First Willie Mays Poster Was Product of Teen Fan’s Ingenuity

by Martin Jacobs

Back in the 1960s I was an avid Willie Mays fan. After I had watched my beloved Giants bumble from fiasco to disaster in the 1962 World Series, after Bobby Richardson snapped Willie McCovey’s line drive for a 1-0 game seven win ended the Giants’ hopes of bringing a title to San Francisco, I was very frustrated.

So at age 19, I was hired as a Giants concessionaire —while never missing a single play selling food and novelties at Candlestick Park, hustling everything from peanuts, popcorn, hot dogs, coffee and souvenirs.  I also started accumulating a massive collection of  Giant’s game-used uniforms which included the great Mays, and Marichal, McCovey, Cepeda, Davenport, Haller, Hiller, Pierce, Sanford, O’Dell, Larson, Perry, Miller, Pagan—28 in all.

Mays’ 1962 home jersey alone, which I got from a Giants trainer for $1,000, has a value today worth more than my entire collection. By today’s standards, that’s about $40,000 under market value for an authentic game-used Mays jersey.

While working at the ballpark, I came up with which I thought was a creative idea about producing a big blow-up poster of Mays, and hopefully selling it at the games. After the 1968 season, I scheduled a meeting with the popular outfielder at his home in St. Francis Woods, in the city.

Willie was very accommodating and liked my poster idea. So we signed a two-year contract that allowed me—d/b/a All Star Posters— to publish a large poster to be printed on glossy poster stock. We agreed on a price and I advanced Mays $13,000 plus a 6% royalty from each poster sold. And for an additional 5% Willie would act as an agent for me and sign other players to poster contracts.  Willie even gave me another one of his jerseys (from 1964) from his closet, and a dozen autographed balls.

In March of 1969, I spent a week with Mays at his condo in Scottsdale, and I got firsthand experience of what it was like to hang out with a living legend. We ate together, watched movies, drove around in his Cadillac convertible, and I watched Willie in his spring drills. I had a ball!

I also did a photo shoot of Willie and I captured the future Hall of Famer in one of his signature poses for the poster.  After a few months, I was in business.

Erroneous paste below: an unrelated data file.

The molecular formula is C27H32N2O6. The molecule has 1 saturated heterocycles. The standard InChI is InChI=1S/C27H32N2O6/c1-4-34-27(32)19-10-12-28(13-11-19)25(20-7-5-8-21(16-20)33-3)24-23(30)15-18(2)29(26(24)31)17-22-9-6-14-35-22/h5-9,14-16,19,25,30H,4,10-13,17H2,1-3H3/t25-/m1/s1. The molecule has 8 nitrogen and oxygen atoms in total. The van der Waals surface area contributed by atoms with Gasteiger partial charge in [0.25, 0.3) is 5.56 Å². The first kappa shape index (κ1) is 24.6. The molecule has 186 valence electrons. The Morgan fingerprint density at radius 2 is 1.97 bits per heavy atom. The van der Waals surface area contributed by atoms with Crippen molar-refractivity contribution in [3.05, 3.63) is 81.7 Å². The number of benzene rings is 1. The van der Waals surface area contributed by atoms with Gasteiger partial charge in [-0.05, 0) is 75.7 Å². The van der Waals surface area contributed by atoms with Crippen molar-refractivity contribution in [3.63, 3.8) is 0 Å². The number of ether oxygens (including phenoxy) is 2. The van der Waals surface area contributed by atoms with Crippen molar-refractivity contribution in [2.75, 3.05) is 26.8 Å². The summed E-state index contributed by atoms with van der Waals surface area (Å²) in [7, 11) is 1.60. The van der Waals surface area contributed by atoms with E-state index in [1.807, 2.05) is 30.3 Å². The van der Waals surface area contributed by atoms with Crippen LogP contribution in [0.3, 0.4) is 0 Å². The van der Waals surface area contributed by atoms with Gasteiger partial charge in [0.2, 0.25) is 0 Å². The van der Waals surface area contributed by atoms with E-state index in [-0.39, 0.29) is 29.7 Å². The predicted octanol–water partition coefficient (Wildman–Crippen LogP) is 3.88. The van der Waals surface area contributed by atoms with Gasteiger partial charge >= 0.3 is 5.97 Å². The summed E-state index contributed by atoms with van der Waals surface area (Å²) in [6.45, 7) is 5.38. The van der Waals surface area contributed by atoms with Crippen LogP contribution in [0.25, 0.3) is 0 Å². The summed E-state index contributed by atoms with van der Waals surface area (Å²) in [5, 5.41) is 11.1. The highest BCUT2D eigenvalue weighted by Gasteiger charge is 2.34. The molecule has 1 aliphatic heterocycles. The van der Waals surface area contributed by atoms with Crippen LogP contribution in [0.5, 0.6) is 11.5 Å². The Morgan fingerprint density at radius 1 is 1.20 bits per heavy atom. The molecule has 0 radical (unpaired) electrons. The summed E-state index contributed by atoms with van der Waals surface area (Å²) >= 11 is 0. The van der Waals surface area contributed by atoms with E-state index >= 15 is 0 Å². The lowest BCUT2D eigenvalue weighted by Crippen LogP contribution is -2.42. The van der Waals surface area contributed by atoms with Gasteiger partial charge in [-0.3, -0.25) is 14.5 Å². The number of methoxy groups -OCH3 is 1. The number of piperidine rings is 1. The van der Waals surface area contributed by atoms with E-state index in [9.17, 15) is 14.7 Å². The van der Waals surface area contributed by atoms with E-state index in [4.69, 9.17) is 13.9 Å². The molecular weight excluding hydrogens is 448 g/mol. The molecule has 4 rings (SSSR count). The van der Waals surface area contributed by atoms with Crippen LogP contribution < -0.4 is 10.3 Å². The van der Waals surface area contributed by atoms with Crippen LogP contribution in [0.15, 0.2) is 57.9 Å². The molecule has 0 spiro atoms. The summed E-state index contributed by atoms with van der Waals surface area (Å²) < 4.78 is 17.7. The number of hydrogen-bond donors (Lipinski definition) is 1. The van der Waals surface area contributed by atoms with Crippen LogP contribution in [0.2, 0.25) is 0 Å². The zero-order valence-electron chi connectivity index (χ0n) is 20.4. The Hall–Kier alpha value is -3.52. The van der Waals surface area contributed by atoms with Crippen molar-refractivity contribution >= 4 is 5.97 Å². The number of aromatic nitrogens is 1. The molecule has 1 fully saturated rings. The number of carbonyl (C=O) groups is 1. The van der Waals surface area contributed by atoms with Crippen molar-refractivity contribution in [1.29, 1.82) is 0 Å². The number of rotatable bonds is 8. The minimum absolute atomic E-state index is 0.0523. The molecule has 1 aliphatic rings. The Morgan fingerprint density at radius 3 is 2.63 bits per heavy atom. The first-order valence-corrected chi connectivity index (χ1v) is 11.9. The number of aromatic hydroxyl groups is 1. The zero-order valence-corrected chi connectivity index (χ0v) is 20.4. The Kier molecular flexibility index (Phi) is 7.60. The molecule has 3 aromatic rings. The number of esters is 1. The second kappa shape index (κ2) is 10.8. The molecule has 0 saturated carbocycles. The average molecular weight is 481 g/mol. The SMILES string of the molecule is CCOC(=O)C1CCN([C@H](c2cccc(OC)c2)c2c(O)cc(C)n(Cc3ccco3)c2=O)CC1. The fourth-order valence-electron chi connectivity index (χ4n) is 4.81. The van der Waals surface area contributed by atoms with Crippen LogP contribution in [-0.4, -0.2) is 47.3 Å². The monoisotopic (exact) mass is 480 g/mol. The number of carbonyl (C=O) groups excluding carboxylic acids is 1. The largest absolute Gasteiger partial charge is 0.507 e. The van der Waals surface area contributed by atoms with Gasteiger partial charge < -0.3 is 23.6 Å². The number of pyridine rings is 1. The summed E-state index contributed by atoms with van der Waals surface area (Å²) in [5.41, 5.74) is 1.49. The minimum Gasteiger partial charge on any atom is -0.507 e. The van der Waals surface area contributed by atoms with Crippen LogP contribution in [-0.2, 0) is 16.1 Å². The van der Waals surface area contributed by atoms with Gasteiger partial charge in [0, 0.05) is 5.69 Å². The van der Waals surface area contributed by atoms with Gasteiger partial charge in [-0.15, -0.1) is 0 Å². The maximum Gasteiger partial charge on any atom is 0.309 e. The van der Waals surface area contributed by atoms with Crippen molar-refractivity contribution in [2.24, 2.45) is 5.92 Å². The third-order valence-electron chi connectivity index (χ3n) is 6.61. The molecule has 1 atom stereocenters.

Sales of the Mays poster started out with a bang, as the Giants souvenirs supplier, Stevens Enterprise, ordered 3,000 of them.

It was just the beginning.

Local department stores like Macy’s, Emporium, and local sporting goods stores placed orders, and within a few months I had enough orders to buy myself a brand new car. Soon after, Juan Marichal was added to the line, as well as Ernie Banks and Hank Aaron.

Then I got a call from tWillie Mays' first poster and creator Martin Jacobshe Giants telling me they wanted to use the poster as a premium giveaway at Candlestick. And they were talking in the 50,000 range.  I had visions suddenly of becoming instantly wealthy.

Just six months after Mays signing the non-exclusive contract with me, I get a phone call from Giants team President, Chub Feeney. He asked me to bring my Mays contract down to his office ASP.

I immediately drove down to the ‘Stick and met with Feeney and a representative from Poster Prints, a Philadelphia business I had never heard of.   I was told Poster Prints also had a Mays poster in its line of 57 stars.

Suddenly, I had competition.

The long and short of it was Mays had a contract with the MLB Players Association, which in turn had the rights to use Mays’ likeness in advertising and promotions, or merchandising campaigns to benefit its players association. Still, my contract with Willie was a valid one, signed just three weeks before Poster Prints had done with the MLPA.

After about 6 months, Players’ Association president Marvin Miller offered me $7,500 to have me step aside and avoid a legal battle.  I took his offer  and I sold out my Mays and Marichal inventory to Poster Prints for about $15,000.    After expenses, I think I netted about $10,000, but it got me off the ground to a successful career with Sports Locker Room, a mail order company and Bay Area retail shops called  Sports Stop  selling pro sports souvenirs all through the 1970s and 80s.

The joint venture with Willie was a learning experience. One lesson I learned about dealing with super-stars such as Mays, is that they are owned by others, and most likely have agents who generally handle their business.

I was young back then, and now I’m 68, with a ton of knowledge and wisdom. Today I still have the jersey Willie gave me when we signed the poster deal. It’s one of my most valued collectibles.

There is some irony of producing the first Willie Mays poster. Recently I searched eBay for my Mays poster just to see what it was worth. Surprisingly, one came up.  It had sold for $350! Considering the poster cost me a dime each to print back in ’69, it may have been quite a profit for the seller.

Martin Jacobs, a San Francisco resident has been an advanced collector of San Francisco Giants memorabilia for 56 years. He has established himself in the hobby as a respected market authority in virtually all major areas of the advanced sector.